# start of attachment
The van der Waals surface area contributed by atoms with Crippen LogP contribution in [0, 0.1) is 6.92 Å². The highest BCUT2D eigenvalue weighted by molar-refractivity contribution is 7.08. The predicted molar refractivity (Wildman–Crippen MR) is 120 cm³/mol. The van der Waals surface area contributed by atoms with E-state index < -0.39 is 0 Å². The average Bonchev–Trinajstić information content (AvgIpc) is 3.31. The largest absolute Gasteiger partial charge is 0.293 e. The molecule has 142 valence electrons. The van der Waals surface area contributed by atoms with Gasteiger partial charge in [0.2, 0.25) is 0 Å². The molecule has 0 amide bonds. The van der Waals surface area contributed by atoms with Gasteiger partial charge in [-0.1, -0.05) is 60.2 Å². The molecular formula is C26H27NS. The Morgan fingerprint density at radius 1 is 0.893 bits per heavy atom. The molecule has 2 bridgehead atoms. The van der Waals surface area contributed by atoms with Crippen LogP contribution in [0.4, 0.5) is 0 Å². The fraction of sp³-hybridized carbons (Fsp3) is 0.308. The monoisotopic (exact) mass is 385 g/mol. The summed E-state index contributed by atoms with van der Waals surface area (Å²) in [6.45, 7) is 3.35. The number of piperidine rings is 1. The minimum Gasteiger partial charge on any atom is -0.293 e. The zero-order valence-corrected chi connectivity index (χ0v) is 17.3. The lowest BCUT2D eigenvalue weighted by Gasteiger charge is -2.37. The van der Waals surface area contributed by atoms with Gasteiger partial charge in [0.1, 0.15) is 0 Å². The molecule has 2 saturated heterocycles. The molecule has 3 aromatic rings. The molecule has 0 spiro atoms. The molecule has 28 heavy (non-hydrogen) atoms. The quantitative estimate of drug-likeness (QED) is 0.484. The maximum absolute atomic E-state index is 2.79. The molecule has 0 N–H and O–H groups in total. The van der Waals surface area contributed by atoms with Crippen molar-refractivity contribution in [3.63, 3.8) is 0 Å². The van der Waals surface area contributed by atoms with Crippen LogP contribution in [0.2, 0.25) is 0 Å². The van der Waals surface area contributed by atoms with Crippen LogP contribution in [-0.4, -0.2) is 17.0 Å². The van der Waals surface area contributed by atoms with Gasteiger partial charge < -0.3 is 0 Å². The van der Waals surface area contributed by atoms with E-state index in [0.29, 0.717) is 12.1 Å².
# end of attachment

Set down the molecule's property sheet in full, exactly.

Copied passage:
The van der Waals surface area contributed by atoms with Crippen LogP contribution in [0, 0.1) is 6.92 Å². The highest BCUT2D eigenvalue weighted by molar-refractivity contribution is 7.08. The predicted molar refractivity (Wildman–Crippen MR) is 120 cm³/mol. The van der Waals surface area contributed by atoms with E-state index < -0.39 is 0 Å². The average Bonchev–Trinajstić information content (AvgIpc) is 3.31. The largest absolute Gasteiger partial charge is 0.293 e. The molecule has 142 valence electrons. The van der Waals surface area contributed by atoms with Gasteiger partial charge in [0.2, 0.25) is 0 Å². The molecule has 0 amide bonds. The van der Waals surface area contributed by atoms with Gasteiger partial charge in [-0.1, -0.05) is 60.2 Å². The molecular formula is C26H27NS. The Morgan fingerprint density at radius 1 is 0.893 bits per heavy atom. The molecule has 2 bridgehead atoms. The van der Waals surface area contributed by atoms with Crippen LogP contribution in [0.4, 0.5) is 0 Å². The fraction of sp³-hybridized carbons (Fsp3) is 0.308. The monoisotopic (exact) mass is 385 g/mol. The summed E-state index contributed by atoms with van der Waals surface area (Å²) in [6.45, 7) is 3.35. The number of piperidine rings is 1. The minimum Gasteiger partial charge on any atom is -0.293 e. The zero-order valence-corrected chi connectivity index (χ0v) is 17.3. The lowest BCUT2D eigenvalue weighted by Gasteiger charge is -2.37. The van der Waals surface area contributed by atoms with Gasteiger partial charge in [0.1, 0.15) is 0 Å². The molecule has 2 saturated heterocycles. The molecule has 3 aromatic rings. The molecule has 0 spiro atoms. The molecule has 28 heavy (non-hydrogen) atoms. The quantitative estimate of drug-likeness (QED) is 0.484. The maximum absolute atomic E-state index is 2.79. The molecule has 0 N–H and O–H groups in total. The van der Waals surface area contributed by atoms with Crippen molar-refractivity contribution in [3.63, 3.8) is 0 Å². The van der Waals surface area contributed by atoms with Crippen LogP contribution in [0.2, 0.25) is 0 Å². The van der Waals surface area contributed by atoms with Crippen LogP contribution in [-0.4, -0.2) is 17.0 Å². The van der Waals surface area contributed by atoms with Gasteiger partial charge < -0.3 is 0 Å². The van der Waals surface area contributed by atoms with E-state index in [0.29, 0.717) is 12.1 Å².